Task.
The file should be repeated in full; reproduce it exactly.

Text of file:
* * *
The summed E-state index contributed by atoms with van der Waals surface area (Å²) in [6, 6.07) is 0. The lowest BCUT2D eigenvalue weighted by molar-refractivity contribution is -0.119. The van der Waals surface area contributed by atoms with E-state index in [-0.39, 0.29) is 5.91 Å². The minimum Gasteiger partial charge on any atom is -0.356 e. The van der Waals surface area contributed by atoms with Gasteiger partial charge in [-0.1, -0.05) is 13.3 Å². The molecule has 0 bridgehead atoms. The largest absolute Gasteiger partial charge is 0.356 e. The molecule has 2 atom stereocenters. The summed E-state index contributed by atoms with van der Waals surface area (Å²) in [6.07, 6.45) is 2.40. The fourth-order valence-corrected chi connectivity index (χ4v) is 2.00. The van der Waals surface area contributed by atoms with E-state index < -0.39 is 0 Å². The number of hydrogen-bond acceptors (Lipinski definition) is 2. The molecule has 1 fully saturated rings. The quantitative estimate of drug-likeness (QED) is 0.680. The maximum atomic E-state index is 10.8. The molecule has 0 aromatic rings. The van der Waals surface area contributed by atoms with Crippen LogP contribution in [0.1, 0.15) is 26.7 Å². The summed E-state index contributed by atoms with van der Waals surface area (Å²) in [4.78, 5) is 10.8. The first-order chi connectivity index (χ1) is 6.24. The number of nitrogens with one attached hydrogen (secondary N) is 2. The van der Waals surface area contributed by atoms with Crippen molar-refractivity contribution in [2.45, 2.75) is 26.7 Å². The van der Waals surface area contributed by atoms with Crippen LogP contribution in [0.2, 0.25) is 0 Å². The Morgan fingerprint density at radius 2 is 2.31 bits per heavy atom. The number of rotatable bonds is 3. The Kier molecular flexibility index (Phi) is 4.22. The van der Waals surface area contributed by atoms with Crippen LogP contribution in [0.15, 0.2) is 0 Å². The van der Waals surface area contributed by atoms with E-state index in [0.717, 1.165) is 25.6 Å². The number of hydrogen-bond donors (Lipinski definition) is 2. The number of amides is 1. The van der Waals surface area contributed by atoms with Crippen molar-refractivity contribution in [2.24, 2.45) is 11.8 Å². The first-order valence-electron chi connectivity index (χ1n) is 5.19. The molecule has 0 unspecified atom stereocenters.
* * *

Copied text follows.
The summed E-state index contributed by atoms with van der Waals surface area (Å²) in [6, 6.07) is 0. The lowest BCUT2D eigenvalue weighted by molar-refractivity contribution is -0.119. The van der Waals surface area contributed by atoms with E-state index in [-0.39, 0.29) is 5.91 Å². The minimum Gasteiger partial charge on any atom is -0.356 e. The van der Waals surface area contributed by atoms with Gasteiger partial charge in [-0.1, -0.05) is 13.3 Å². The molecule has 0 bridgehead atoms. The largest absolute Gasteiger partial charge is 0.356 e. The molecule has 2 atom stereocenters. The summed E-state index contributed by atoms with van der Waals surface area (Å²) in [6.07, 6.45) is 2.40. The fourth-order valence-corrected chi connectivity index (χ4v) is 2.00. The van der Waals surface area contributed by atoms with E-state index < -0.39 is 0 Å². The number of hydrogen-bond acceptors (Lipinski definition) is 2. The molecule has 1 fully saturated rings. The quantitative estimate of drug-likeness (QED) is 0.680. The maximum atomic E-state index is 10.8. The molecule has 0 aromatic rings. The van der Waals surface area contributed by atoms with Crippen LogP contribution in [0.1, 0.15) is 26.7 Å². The summed E-state index contributed by atoms with van der Waals surface area (Å²) in [4.78, 5) is 10.8. The first-order chi connectivity index (χ1) is 6.24. The number of nitrogens with one attached hydrogen (secondary N) is 2. The van der Waals surface area contributed by atoms with Crippen molar-refractivity contribution in [2.45, 2.75) is 26.7 Å². The van der Waals surface area contributed by atoms with Crippen LogP contribution in [0.2, 0.25) is 0 Å². The Morgan fingerprint density at radius 2 is 2.31 bits per heavy atom. The number of rotatable bonds is 3. The Kier molecular flexibility index (Phi) is 4.22. The van der Waals surface area contributed by atoms with Crippen LogP contribution in [0.15, 0.2) is 0 Å². The van der Waals surface area contributed by atoms with E-state index in [0.717, 1.165) is 25.6 Å². The number of hydrogen-bond donors (Lipinski definition) is 2. The number of amides is 1. The van der Waals surface area contributed by atoms with Crippen molar-refractivity contribution in [2.24, 2.45) is 11.8 Å². The first-order valence-electron chi connectivity index (χ1n) is 5.19. The molecule has 0 unspecified atom stereocenters.